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New Grads Face More Receptive Job Market


For fresh college grads, job hunt circumstances have been dismal in recent years, but new research reveals this year's hiring circumstances could have a bit more pomp.

Michigan State University's annual Recruiting Trends study found that hiring is expected to increase 4 percent for the current crop of grads.

Overall, 42 percent of employers said they plan to hire this year — the most since 2007, when 47 percent said they would.

While employers were overly optimistic with their forecasts last year only to later pull back on the hiring reins, the job market for the coming year is broader, deeper and more stable, according to Phil Gardner, director of the Collegiate Employment Research Institute at Michigan State.

"We saw some aggressive growth early on (last year), but then it disappeared," said Gardner, the study's lead researcher.  "It looks like this year's market is going to have legs."

The study shows that hiring for graduates with bachelor's degrees is expected to jump 7 percent from last year, with employers adding an average of 26 new employees.

Hiring for graduates with doctorate degrees will see the biggest jump, at 12 percent, while those with an MBA will see a 6 percent increase.

Specifically, the research found that students with skills in engineering, computer science, accounting, agriculture sciences and agriculture business and select science major disciplines will be most in demand.

Those job-seekers with degrees in communications, public relations, marketing, finance and economics also should see more opportunities, according to the study.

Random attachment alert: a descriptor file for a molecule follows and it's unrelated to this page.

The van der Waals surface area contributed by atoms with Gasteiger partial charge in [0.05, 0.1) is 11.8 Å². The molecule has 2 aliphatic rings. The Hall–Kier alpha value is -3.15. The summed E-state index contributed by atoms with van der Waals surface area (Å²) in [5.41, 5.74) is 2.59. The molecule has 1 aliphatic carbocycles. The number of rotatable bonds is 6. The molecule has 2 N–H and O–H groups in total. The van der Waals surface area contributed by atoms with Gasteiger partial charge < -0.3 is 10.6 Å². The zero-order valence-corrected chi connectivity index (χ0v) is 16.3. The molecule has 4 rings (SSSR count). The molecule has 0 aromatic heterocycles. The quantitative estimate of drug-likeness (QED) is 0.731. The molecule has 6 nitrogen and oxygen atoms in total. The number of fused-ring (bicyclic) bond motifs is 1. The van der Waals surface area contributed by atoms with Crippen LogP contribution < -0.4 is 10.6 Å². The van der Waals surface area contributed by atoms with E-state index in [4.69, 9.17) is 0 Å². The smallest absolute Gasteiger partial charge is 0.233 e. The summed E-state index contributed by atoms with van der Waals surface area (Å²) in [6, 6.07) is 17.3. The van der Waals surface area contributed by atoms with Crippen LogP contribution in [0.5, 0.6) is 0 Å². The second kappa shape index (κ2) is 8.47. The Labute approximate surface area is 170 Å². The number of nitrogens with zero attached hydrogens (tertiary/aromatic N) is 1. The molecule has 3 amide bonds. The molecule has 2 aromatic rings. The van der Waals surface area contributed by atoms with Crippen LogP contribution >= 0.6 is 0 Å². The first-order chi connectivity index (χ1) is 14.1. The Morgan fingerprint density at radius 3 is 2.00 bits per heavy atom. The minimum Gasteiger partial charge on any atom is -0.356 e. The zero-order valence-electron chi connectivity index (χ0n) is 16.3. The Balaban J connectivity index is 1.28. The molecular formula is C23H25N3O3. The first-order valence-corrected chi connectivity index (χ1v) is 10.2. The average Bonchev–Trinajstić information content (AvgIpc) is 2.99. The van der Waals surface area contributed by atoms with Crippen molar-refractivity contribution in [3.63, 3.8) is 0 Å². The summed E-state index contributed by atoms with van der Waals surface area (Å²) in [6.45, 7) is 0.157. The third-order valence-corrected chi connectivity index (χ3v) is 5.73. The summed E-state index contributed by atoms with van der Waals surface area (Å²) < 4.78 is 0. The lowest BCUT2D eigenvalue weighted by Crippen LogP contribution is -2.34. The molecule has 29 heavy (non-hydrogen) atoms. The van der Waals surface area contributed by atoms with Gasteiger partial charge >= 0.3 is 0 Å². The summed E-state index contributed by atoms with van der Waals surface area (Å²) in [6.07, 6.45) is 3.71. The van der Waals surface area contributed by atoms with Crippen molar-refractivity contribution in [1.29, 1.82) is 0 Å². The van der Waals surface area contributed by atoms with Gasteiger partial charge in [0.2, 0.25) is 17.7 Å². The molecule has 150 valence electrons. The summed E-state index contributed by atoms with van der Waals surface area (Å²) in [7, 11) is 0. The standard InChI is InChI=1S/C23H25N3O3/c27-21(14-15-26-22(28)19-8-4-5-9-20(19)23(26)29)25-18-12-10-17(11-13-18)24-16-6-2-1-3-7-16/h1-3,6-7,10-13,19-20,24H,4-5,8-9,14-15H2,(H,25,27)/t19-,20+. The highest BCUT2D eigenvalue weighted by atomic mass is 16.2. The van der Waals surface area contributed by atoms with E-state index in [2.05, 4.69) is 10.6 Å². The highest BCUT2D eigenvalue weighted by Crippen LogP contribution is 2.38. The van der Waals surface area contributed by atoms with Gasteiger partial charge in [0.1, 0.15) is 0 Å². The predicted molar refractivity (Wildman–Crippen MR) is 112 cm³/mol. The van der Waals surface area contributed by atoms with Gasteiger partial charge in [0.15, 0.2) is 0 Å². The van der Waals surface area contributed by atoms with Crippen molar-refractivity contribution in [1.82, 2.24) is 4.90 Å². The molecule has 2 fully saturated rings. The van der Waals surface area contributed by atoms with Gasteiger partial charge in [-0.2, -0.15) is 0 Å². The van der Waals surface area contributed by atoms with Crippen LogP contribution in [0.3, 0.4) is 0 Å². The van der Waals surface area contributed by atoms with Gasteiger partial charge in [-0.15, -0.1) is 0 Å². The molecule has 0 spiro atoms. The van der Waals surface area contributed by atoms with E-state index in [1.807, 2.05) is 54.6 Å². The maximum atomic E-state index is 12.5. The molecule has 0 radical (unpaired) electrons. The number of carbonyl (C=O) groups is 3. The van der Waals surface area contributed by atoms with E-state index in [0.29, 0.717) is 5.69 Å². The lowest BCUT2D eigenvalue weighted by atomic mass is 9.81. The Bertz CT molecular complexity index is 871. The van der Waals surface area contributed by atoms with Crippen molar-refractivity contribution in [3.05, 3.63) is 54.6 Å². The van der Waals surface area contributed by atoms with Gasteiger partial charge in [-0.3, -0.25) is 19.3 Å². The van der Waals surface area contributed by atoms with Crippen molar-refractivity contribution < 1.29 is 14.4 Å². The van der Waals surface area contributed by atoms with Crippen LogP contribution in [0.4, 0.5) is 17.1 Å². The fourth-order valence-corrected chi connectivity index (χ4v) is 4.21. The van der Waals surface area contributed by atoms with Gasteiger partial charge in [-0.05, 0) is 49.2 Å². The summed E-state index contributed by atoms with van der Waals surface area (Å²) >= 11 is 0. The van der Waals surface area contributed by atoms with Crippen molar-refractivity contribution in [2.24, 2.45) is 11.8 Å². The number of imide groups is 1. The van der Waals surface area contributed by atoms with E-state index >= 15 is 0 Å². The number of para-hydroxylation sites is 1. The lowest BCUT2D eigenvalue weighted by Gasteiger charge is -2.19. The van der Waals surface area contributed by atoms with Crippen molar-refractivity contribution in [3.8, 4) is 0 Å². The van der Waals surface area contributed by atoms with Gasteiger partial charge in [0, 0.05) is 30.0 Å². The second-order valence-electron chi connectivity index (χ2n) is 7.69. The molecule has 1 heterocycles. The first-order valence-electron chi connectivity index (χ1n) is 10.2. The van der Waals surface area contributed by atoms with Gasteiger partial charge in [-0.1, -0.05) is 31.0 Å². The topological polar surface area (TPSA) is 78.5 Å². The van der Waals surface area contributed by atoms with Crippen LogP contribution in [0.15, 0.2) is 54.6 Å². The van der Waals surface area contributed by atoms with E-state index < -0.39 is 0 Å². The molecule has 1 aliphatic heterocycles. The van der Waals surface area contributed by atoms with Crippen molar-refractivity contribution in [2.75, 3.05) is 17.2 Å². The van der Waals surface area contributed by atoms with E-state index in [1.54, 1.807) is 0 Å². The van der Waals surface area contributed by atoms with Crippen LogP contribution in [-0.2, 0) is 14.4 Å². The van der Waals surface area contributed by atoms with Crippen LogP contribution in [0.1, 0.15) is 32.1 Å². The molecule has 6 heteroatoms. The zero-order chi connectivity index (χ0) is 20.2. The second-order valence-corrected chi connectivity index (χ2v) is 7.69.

Employers of nearly all sizes and in nearly all parts of the country will be hiring, the study finds. Hiring at large companies with more than 4,000 employees is expected to increase by 6 percent. The exception is midsize companies with more than 500 employees, where hiring is forecasted to drop 3 percent.

Hiring is expected to increase in all regions expect the Northwest, according to the study.  The South-Central region leads the way, followed by the Southwest and Southeast.

Industries predicting the most growth include energy exploration, health care, retail, transportation, scientific research, finance and insurance, professional and administrative services, and information, which includes publishing, Web content providers and broadcasting.

Despite the positive forecast, there is still a larger supply of new and recent graduates than there are open positions, Gardner said.

"I'm optimistic that the expansion of the college labor market can last all year, and can set the table for the next few years to come," Gardner said. "But that doesn't mean that the wheels can't come off. There are huge problems out there — from the economic problems in Europe to the debt crisis in the United States to next year's election — that could really disrupt this."

The research is based on surveys of more than 3,000 employers nationwide.

Chad Brooks

Chad Brooks is a Chicago-based freelance writer who has nearly 15 years experience in the media business. A graduate of Indiana University, he spent nearly a decade as a staff reporter for the Daily Herald in suburban Chicago, covering a wide array of topics including, local and state government, crime, the legal system and education. Following his years at the newspaper Chad worked in public relations, helping promote small businesses throughout the U.S. Follow him on Twitter.